University of Massachusetts Medical School Faculty Publications

Title

Quality indicators in rheumatoid arthritis: results from the METEOR database

UMMS Affiliation

Department of Medicine, Division of Rheumatology

Date

9-1-2015

Document Type

Article

Medical Subject Headings

*Advisory Committees; Aged; Antirheumatic Agents; Arthritis, Rheumatoid; Asia; Autoantibodies; Databases, Factual; Europe; Feasibility Studies; Female; Humans; *International Agencies; Male; Middle Aged; North America; Quality Assurance, Health Care; Quality Indicators, Health Care; Retrospective Studies; Severity of Illness Index; Treatment Outcome

Disciplines

Musculoskeletal Diseases | Rheumatology

Abstract

OBJECTIVE: To test the feasibility of collecting, storing, retrieving and analysing necessary information to fulfil a preliminary set of quality indicators (QIs) that have been proposed by an international task force in a large multinational clinical practice database of patients with RA.

METHODS: Data from all 12 487 patients with 46 005 visits in the Measurement of Efficacy of Treatment in the Era of Outcome in Rheumatology database from January 2008 until January 2012 were analysed to test the feasibility of collecting information on 10 QIs: time to diagnosis; frequency of visits; assessment of autoantibodies and radiographs, disease activity and function; disease remission, low disease activity, normal function; time to first DMARD and type of first DMARD. For each QI, two aspects were assessed: information availability and target achievement.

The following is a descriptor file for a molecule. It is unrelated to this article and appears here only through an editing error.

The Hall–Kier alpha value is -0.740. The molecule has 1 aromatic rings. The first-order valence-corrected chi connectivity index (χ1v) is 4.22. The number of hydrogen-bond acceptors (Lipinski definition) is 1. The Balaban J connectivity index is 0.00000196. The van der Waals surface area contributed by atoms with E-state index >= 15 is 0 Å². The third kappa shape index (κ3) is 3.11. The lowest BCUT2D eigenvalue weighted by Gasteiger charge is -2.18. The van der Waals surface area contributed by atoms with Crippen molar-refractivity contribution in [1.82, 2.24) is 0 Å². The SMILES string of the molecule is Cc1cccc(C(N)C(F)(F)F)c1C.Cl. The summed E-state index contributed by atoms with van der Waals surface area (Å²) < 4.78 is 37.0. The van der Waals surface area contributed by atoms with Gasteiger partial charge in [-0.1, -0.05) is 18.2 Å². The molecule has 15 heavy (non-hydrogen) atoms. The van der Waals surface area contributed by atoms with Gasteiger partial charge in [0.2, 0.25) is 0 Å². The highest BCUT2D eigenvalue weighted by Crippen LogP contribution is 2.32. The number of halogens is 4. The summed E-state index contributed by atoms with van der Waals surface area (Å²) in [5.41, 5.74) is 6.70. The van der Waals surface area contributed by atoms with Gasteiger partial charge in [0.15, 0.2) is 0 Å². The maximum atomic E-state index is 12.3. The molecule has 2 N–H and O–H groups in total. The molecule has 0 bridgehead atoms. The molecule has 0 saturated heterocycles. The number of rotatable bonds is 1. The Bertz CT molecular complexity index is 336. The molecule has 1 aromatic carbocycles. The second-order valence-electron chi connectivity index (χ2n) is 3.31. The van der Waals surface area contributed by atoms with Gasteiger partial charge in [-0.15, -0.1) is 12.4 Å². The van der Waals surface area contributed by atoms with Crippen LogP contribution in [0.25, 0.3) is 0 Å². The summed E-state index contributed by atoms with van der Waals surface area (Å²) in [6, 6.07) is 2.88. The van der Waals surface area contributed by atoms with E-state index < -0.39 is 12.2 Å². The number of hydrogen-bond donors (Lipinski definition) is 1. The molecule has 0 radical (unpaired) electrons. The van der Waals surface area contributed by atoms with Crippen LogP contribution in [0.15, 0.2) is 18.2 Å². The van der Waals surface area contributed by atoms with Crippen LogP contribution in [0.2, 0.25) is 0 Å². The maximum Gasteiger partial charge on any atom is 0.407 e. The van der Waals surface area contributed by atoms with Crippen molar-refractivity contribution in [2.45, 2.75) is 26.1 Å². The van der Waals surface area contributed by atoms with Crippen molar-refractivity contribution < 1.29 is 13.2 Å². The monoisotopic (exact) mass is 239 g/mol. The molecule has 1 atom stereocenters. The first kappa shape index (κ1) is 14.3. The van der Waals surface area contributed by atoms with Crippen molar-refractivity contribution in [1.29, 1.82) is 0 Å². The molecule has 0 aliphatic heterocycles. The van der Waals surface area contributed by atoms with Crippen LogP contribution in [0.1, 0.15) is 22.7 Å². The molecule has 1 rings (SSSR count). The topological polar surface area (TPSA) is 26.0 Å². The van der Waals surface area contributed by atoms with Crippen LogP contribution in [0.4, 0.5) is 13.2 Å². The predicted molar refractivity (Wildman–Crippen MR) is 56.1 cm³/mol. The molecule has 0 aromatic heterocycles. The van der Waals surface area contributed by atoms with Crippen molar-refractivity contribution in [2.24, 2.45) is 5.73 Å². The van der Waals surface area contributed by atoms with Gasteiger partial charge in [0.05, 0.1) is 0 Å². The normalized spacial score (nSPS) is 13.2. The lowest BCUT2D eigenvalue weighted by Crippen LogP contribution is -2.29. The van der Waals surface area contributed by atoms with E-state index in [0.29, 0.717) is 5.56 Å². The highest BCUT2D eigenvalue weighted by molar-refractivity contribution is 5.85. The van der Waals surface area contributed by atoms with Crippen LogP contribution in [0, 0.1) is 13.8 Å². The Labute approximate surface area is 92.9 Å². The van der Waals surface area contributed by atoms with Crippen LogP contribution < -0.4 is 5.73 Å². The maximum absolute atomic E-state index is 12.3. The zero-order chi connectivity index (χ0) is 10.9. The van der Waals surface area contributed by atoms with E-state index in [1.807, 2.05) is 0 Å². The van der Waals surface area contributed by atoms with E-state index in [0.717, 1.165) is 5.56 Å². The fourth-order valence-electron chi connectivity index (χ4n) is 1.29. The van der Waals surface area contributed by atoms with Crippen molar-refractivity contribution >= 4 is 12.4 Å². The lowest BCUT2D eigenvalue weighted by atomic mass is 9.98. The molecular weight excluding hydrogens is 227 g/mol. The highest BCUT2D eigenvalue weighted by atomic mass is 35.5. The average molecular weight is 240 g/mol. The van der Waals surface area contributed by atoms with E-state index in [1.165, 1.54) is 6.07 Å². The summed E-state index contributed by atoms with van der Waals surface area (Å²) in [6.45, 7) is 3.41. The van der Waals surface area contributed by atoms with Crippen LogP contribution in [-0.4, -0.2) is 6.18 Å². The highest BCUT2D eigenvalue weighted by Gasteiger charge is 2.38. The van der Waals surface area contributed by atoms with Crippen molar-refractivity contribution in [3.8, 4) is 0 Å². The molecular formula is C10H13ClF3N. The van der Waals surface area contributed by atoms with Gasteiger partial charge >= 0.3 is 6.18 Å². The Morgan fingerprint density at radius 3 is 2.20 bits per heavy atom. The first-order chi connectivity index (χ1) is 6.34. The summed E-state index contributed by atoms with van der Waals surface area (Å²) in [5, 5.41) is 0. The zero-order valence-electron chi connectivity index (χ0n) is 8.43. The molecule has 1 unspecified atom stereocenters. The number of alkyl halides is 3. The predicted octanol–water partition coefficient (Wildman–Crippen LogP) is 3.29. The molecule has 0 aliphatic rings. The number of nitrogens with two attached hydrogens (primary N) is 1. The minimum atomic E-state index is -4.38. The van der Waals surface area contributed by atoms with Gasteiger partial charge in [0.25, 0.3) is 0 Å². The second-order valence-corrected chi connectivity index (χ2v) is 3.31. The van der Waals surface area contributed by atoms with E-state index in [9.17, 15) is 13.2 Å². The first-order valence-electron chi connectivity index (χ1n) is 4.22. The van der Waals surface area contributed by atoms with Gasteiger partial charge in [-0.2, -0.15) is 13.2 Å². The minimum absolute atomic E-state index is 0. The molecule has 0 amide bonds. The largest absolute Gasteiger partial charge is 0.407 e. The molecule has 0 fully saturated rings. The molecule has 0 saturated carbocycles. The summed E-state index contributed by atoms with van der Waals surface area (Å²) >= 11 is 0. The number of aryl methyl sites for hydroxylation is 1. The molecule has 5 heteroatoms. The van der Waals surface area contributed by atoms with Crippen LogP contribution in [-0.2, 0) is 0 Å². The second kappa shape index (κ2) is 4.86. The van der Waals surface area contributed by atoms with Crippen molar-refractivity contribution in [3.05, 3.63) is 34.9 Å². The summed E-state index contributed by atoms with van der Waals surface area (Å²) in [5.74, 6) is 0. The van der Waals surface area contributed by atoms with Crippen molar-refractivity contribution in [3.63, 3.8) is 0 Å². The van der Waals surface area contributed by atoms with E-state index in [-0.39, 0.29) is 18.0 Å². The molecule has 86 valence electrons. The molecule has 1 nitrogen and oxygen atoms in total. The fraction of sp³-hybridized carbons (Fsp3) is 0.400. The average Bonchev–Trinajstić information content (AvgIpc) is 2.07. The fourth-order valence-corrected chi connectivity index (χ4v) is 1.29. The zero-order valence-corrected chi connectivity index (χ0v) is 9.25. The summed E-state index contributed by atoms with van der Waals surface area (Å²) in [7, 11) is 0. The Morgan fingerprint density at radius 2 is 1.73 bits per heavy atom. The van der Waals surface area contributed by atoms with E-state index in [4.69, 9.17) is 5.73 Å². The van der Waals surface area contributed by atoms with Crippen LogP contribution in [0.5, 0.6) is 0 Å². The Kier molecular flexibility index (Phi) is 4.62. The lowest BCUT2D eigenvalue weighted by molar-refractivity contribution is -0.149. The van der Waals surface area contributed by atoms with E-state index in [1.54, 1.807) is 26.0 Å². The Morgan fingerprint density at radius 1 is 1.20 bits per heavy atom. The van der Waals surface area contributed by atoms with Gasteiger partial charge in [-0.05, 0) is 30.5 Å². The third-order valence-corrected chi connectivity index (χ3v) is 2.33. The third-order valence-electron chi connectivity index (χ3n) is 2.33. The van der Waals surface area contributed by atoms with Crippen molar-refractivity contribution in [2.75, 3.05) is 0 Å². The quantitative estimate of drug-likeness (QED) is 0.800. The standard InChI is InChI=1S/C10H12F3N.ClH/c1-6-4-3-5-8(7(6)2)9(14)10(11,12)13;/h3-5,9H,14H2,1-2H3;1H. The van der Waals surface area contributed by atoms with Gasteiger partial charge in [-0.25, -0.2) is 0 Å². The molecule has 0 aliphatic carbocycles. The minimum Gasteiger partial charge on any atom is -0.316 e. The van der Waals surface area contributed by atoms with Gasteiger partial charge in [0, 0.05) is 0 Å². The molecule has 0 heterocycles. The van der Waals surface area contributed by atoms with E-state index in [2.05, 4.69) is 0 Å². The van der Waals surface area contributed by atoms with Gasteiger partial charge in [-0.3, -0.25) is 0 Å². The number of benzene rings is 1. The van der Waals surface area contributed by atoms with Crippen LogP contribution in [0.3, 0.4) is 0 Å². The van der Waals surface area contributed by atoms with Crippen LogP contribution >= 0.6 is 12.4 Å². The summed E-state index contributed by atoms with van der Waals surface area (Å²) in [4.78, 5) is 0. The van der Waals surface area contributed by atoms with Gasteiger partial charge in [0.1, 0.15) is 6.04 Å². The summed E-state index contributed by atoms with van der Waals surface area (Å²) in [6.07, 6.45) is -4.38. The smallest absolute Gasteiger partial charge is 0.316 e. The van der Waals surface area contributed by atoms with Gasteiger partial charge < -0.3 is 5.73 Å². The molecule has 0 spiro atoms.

RESULTS: Information was available for < 50% of patients regarding the following QIs: time to diagnosis, assessment of ACPAs or radiographs, time to first DMARD and type of first DMARD. Information was available for function assessment in 49% of visits and 67% of patients and for disease activity assessment in 85% of visits and 86% of patients. Information relevant to the QI frequency of visits was available for all patients. Relevant information to calculate the proportion of patients who achieved a defined target could be obtained for all QIs.

CONCLUSION: Collecting storing, retrieving and analysing the core data necessary to meaningfully assess quality of care is feasible in a multinational, practice-based electronic database.

Rights and Permissions

Citation: Rheumatology (Oxford). 2015 Sep;54(9):1630-9. doi: 10.1093/rheumatology/kev108. Epub 2015 Apr 14. Link to article on publisher's site

Related Resources

Link to Article in PubMed

Keywords

care, quality indicator, rheumatoid arthritis

PubMed ID

25877910